I Introduction
Random matrix ensembles have found wide applications in fields of wireless communications and signal processing [1, 2, 3, 4]. Despite the fact that most studied Gaussian measurement ensembles offer trackable analyses and appealing results [5, 6, 7], they are of somewhat limited use in practical applications because the design of measurement matrices is usually subject to physical or other constraints provided by a specific system architecture. It is desirable to explore random matrix ensembles with hidden structure from a computational and an applicationoriented point of view.
Coherence has been utilized to measure the quality of the measurement matrix [8]
. Analysis of coherence statistics of random vectors/matrices plays an important role in solving a series of signal processing problems including the Grassmannian line packing
[9, 10], random vector quantization [11, 12], and support detection (SD) [5, 13, 14, 15]. In particular, the performance of SD considerably varies with the characteristics of measurement matrices. There is a certain class of random matrix ensembles with hidden structures that can demonstrate an improvement in SD performance guarantees compared to Gaussian ensembles [5]. Distinguished from the Gaussian measurement matrix that does not contain hidden constraints, the random phaserotated (RPR) measurement matrix, where each entry is drawn from the constant modulus uniform phase rotation distribution, brings the benefits of maintaining unitnorm columns and constant modulus entries of the measurement matrix. This measurement ensemble has been utilized in advanced beamforming and precoding for wireless communications [16, 17].In this paper, we calculate high probability bounds on the coherence statistics of RPR measurement matrices and apply them to obtain SD performance guarantees for orthogonal matching pursuit (OMP), which is a lowcomplexity, greedy approach for SD
[18, 5]. The performance bound is in terms of the required number of measurements for any given number of supports and system dimensions. A free variable is introduced, which is optimized to further tighten the performance bound. The main motivation is that previous work relying on the coherence property did not contain hidden constraints that are suitable for SD of OMP. Numerical evaluations demonstrate that the analyzed SD performance guarantee of OMP is tight, especially when the signal is sparse.Ii Coherence Statistics
Suppose a random measurement matrix with being the th column of . Each entry of is constant modulus and drawn from the random phase rotation variable as
(1) 
where denotes the th row and th column entry of , , , and the phase
is an independent and identically distributed (i.i.d.) uniform random variable, i.e.,
. With the construction in (1), maintains , .The coherence of is the maximum absolute correlation between two distinct columns of [19], which is given by
(2) 
where denotes the conjugate transpose. Characterizing the distribution of is of interest  however, it is challenging to directly derive the distribution of when follows (1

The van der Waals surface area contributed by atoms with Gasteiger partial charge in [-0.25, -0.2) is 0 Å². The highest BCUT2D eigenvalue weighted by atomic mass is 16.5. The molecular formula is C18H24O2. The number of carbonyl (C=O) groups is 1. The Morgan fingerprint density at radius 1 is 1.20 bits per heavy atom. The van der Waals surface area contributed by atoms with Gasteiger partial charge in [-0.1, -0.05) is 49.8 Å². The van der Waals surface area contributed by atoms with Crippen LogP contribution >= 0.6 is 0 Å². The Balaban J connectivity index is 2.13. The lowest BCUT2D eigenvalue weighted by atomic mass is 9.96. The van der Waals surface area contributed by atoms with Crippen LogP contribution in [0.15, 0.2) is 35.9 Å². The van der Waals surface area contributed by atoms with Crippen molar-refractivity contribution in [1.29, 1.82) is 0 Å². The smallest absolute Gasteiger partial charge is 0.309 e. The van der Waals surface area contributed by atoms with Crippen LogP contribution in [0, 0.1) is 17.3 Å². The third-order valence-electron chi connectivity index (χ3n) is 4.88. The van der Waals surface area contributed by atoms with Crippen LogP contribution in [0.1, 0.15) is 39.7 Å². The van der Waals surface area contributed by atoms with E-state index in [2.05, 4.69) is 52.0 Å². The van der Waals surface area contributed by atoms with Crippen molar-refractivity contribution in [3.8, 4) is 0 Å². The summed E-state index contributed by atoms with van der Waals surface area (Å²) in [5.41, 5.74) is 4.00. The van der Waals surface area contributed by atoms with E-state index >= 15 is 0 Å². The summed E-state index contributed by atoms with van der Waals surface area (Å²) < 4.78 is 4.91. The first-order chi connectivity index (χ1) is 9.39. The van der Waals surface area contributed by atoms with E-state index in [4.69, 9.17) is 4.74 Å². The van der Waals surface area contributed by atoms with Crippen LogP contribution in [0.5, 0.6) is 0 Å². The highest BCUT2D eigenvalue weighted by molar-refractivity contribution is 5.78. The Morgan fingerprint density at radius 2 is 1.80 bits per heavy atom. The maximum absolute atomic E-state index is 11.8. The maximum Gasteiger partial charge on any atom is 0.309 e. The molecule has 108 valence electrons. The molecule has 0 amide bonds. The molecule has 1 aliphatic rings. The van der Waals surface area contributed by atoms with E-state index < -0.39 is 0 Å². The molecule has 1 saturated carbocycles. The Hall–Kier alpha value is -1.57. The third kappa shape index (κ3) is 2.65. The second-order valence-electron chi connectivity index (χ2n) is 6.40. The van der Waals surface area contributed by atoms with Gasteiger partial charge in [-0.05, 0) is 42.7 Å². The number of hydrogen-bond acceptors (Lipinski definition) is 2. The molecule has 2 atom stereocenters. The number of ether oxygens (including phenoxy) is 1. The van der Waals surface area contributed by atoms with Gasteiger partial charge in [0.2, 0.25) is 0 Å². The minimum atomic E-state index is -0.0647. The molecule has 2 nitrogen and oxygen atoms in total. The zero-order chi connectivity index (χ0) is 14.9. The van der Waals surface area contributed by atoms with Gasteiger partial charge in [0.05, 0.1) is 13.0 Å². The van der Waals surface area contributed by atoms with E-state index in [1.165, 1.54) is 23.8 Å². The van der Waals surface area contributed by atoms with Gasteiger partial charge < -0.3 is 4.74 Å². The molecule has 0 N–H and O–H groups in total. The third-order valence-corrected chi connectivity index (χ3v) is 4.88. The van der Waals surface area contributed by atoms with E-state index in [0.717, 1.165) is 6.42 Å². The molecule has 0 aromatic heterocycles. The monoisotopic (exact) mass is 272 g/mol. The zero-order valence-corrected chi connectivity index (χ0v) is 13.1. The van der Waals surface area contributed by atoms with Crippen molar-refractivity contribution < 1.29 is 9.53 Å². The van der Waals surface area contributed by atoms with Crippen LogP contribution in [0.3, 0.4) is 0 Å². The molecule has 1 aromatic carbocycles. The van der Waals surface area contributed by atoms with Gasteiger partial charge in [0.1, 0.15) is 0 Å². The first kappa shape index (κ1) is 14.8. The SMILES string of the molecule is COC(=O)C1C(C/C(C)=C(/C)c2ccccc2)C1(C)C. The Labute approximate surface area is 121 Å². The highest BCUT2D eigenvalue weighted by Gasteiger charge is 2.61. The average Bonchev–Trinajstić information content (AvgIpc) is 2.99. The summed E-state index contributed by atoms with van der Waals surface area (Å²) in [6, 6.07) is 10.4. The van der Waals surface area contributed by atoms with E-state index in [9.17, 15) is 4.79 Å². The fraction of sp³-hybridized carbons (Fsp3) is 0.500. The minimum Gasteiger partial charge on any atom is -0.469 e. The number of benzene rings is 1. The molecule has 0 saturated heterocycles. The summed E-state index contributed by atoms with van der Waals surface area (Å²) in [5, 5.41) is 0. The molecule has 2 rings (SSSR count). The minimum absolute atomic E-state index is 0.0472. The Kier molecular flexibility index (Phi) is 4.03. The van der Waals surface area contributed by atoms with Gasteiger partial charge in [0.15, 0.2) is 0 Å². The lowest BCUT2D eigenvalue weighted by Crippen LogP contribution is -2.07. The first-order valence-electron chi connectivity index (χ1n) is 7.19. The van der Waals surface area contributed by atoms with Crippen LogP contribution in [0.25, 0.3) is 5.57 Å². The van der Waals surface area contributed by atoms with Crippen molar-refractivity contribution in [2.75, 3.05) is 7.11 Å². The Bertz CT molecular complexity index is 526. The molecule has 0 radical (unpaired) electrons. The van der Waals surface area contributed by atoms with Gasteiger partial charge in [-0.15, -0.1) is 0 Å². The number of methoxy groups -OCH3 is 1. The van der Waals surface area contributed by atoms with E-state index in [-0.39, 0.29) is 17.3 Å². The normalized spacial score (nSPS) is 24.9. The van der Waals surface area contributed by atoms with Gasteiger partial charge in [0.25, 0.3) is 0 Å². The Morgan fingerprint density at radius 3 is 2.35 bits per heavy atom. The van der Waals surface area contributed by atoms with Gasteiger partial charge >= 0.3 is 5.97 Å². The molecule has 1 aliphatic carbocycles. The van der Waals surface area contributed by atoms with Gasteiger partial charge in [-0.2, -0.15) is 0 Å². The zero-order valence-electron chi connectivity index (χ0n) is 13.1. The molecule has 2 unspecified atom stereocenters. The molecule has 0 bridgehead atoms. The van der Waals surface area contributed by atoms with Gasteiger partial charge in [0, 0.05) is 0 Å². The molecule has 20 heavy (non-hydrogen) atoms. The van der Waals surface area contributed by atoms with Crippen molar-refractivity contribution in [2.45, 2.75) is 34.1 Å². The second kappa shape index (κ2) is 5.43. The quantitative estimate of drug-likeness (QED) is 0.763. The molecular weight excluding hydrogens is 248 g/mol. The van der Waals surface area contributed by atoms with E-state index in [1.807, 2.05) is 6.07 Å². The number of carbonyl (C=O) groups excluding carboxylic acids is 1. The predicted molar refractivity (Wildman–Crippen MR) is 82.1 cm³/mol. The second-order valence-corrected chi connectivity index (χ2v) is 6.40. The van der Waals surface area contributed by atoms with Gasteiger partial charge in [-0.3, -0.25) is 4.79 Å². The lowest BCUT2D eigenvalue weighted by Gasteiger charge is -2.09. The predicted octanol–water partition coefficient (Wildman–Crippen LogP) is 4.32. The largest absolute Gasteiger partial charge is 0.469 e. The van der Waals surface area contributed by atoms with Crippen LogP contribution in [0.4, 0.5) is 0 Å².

). To circumvent this difficulty, we relegate to find a lower bound on the cumulative distribution function (CDF) of
instead. We start by building a connection between the vector drawn from the distribution in (1) and the vector consisting of Bernoulli random variables.Lemma 1.
Let and be random vectors with i.i.d. entries , , and with equal probability for , respectively. Then, for any unitnorm vector , the following inequality holds
(3) 
where has each entry , , is a nonnegative integer, and the expectations are taken over and , respectively.
Proof: See Appendix A.
Based on Lemma 1, we characterize a bound on the distribution of below.
Lemma 2.
Suppose the vectors and defined in Lemma 1. Then, for any , the following inequality holds
(4) 
Proof: See Appendix B.
Remark 1.
A lower bound on the CDF of in (2) can be found.
Theorem 1.
Suppose a matrix consisting of i.i.d. entries , , , . Then, the following holds for ,
(5) 
Proof.
The inner product between two distinct column vectors of satisfies
(6) 
where ,
, is the difference between two independent uniform random variables, whose probability density function is given by
In (6), follows the same definition in Lemma 1, and we use the fact that and , in which is the modulo of . Note that and it verifies that has the same distribution as in (6), where is the equality in distribution.
By Lemma 2, we now have . Then, the maximum order statistic of is lower bounded by
This completes the proof. ∎
Iii Support Detection Bounds for OMP
In this section, the coherence statistics of RPR measurement matrices are applied to obtain the probability bounds of SD for OMP.
Iiia Measurement Model and OMP Algorithm
Suppose a measurement model
(7) 
where each entry of follows (1). Here, the assumption is that the number of measurements is smaller than the signal dimension , i.e., . The signal in (7) has nonzero elements (supports) whose indexes are defined by the support set
(8) 
where . The goal is to detect the support set from the measurement in (7).
An iterative procedure of OMP for SD is depicted in Algorithm 1 for the measurement model in (7). To make sure that the active index determined in Step 4 is a true support, the following sufficient condition [19] should be met,
(9)